Litia and Marama had a little chat afterwards where Litia broke down the issues around referral services and increasing workload for nurses. “Without specialist services, we don’t have the time. You need to pack so much into an appointment, because with health funding where it is, community need is so great.”

Marama agreed on the need appropriate smokefree services and the future benefit this can bring to our country. “Being smokefree puts real money back in the hands of whānau. It protects our future generations, and ensures they don’t have to make the same decision to quit because they never start. It’s all about whānau.”

Marama had brought along a beautiful kete to put our petition in and present it to parliament. Litia in return swapped her red flower to put in the MP’s hair for the afternoon- ‘There, now your outfit is complete!’


We are proud that a little bit of NZNO is being delivered to parliament on World Smokefree day to support our Smokefree 2025 goal. Kia kaha koutou, thank you for supporting this mahi. Your names are now part of history.

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Older people deserve a little more of our time

Lyn Shirley is a Registered Nurse who works in aged care. She is also a Shout Out member leader and delegate for NZNO. Lyn’s involvement in Shout Out for Health led her to speak to M.P.s about how health under-funding is affecting the aged care sector. A public meeting in Nelson held by two political parties was the perfect opportunity for her share her nursing experience.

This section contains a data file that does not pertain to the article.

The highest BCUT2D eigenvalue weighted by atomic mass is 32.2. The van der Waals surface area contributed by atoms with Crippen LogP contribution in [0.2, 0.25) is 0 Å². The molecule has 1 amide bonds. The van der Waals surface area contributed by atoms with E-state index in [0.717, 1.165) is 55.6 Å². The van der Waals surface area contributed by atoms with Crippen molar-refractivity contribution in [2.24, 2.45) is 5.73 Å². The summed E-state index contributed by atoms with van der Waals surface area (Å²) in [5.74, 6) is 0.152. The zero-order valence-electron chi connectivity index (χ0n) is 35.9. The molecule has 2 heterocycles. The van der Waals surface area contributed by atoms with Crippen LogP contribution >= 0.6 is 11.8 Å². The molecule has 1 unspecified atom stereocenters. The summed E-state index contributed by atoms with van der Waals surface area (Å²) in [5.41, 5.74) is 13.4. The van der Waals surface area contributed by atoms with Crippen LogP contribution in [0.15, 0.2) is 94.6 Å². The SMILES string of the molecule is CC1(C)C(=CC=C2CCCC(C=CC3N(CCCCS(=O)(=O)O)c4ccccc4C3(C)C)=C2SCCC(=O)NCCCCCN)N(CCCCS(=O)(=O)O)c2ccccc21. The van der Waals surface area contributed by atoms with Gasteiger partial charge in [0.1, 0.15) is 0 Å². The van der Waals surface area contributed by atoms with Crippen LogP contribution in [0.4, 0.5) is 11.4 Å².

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“I feel very strongly that the issues nurses and other staff face in aged care need to be better understood by politicians and the public. Both staff and residents are impacted by under-funding and short-staffing, as is the whole of the health sector. With an aging population, more families will have to experience these problems soon if we don’t better plan and fund services now.

Elderly people who have just entered an aged care setting are vulnerable. They are more often high needs or even in end of life care. Nurses and other staff need to spend time with them to reassure them about the journey they are going through, moving out of their own homes and away from their communities and the people they know. Sometimes they can be confused about what is happening with their health. This is why it’s really important there are enough staff who can explain to them clearly and calmly what we are doing for them. For this to happen in aged care we need more government funding. All MPs need to be aware of our situation. After all, they may well be in an aged care home one day too!